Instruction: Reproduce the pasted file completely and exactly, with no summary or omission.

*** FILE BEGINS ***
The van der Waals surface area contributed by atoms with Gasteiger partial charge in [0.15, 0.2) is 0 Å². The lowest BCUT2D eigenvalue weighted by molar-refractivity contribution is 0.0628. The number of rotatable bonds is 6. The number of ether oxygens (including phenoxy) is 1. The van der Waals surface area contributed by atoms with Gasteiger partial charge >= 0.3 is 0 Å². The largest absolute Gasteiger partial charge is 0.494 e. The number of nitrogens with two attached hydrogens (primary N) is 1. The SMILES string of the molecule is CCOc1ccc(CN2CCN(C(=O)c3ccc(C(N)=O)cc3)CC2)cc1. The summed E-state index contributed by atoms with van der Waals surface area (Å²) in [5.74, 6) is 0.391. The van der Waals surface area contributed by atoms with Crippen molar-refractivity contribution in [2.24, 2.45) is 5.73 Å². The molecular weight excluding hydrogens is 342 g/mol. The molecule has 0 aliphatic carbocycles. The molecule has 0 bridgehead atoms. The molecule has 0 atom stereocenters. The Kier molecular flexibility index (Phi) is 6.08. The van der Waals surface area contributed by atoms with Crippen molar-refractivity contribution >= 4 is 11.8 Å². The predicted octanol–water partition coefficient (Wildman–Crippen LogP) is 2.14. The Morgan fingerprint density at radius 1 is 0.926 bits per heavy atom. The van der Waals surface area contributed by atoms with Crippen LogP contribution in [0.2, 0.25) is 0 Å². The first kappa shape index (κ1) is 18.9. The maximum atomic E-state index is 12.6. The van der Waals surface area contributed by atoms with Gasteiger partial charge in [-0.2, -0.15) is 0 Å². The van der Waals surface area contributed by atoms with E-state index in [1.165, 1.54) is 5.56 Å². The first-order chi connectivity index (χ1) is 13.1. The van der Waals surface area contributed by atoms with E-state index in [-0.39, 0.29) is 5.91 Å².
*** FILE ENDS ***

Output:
The van der Waals surface area contributed by atoms with Gasteiger partial charge in [0.15, 0.2) is 0 Å². The lowest BCUT2D eigenvalue weighted by molar-refractivity contribution is 0.0628. The number of rotatable bonds is 6. The number of ether oxygens (including phenoxy) is 1. The van der Waals surface area contributed by atoms with Gasteiger partial charge >= 0.3 is 0 Å². The largest absolute Gasteiger partial charge is 0.494 e. The number of nitrogens with two attached hydrogens (primary N) is 1. The SMILES string of the molecule is CCOc1ccc(CN2CCN(C(=O)c3ccc(C(N)=O)cc3)CC2)cc1. The summed E-state index contributed by atoms with van der Waals surface area (Å²) in [5.74, 6) is 0.391. The van der Waals surface area contributed by atoms with Crippen molar-refractivity contribution in [2.24, 2.45) is 5.73 Å². The molecular weight excluding hydrogens is 342 g/mol. The molecule has 0 aliphatic carbocycles. The molecule has 0 bridgehead atoms. The molecule has 0 atom stereocenters. The Kier molecular flexibility index (Phi) is 6.08. The van der Waals surface area contributed by atoms with Crippen molar-refractivity contribution >= 4 is 11.8 Å². The predicted octanol–water partition coefficient (Wildman–Crippen LogP) is 2.14. The Morgan fingerprint density at radius 1 is 0.926 bits per heavy atom. The van der Waals surface area contributed by atoms with Crippen LogP contribution in [0.2, 0.25) is 0 Å². The first kappa shape index (κ1) is 18.9. The maximum atomic E-state index is 12.6. The van der Waals surface area contributed by atoms with Gasteiger partial charge in [-0.2, -0.15) is 0 Å². The van der Waals surface area contributed by atoms with E-state index in [1.165, 1.54) is 5.56 Å². The first-order chi connectivity index (χ1) is 13.1. The van der Waals surface area contributed by atoms with E-state index in [-0.39, 0.29) is 5.91 Å².